Exchangeable Image File Format, or EXIF as we popularly know it, is a specification for file formats of images, video, audio etc. files. The images and video that we see around us and click on our digital cameras or mobile phones contain EXIF tags that specify various information about the shooting conditions of the image, geolocation etc.
Unfortunately, the latest specifications, EXIF 2.2, were defined with almost no extensibility in mind. Common frustrations, from an open data lover or a community mappers’ point of view, are that it is not possible to (a) associate geolocation with each frame of a video, (b) associate accelerometer/gyroscope readings with the images/videos, (c) capture timezone information along with the timestamps, (d) associate additional data such as temperature, digital compass, wifi, cell tower data with images/videos. The whole list is far more than these few, but these are most glaring shortcomings from my point of view.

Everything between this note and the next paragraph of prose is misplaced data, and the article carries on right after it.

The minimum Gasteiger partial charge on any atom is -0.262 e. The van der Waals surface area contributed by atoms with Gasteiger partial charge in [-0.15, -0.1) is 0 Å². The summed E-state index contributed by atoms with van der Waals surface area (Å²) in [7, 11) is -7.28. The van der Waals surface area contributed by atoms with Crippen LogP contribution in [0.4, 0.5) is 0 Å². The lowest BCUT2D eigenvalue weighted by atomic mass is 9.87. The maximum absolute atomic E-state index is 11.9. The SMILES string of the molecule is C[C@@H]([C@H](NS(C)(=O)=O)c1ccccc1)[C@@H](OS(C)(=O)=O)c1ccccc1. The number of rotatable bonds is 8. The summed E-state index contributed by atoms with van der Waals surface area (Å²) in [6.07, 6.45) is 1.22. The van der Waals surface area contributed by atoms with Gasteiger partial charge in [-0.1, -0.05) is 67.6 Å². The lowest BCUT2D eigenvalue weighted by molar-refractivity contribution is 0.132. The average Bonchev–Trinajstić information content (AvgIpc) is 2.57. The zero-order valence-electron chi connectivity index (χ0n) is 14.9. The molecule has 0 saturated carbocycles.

It is the collective responsibility of all online services like WIkimedia Commons, Flickr, Pinterest, Picasa, Facebook, Youtube etc. as well as camera and phone manufacturers to push for and collectively formulate a new version of the standard, so as to make sure the future generations don’t miss out on the conditions under which we shot, what we shot..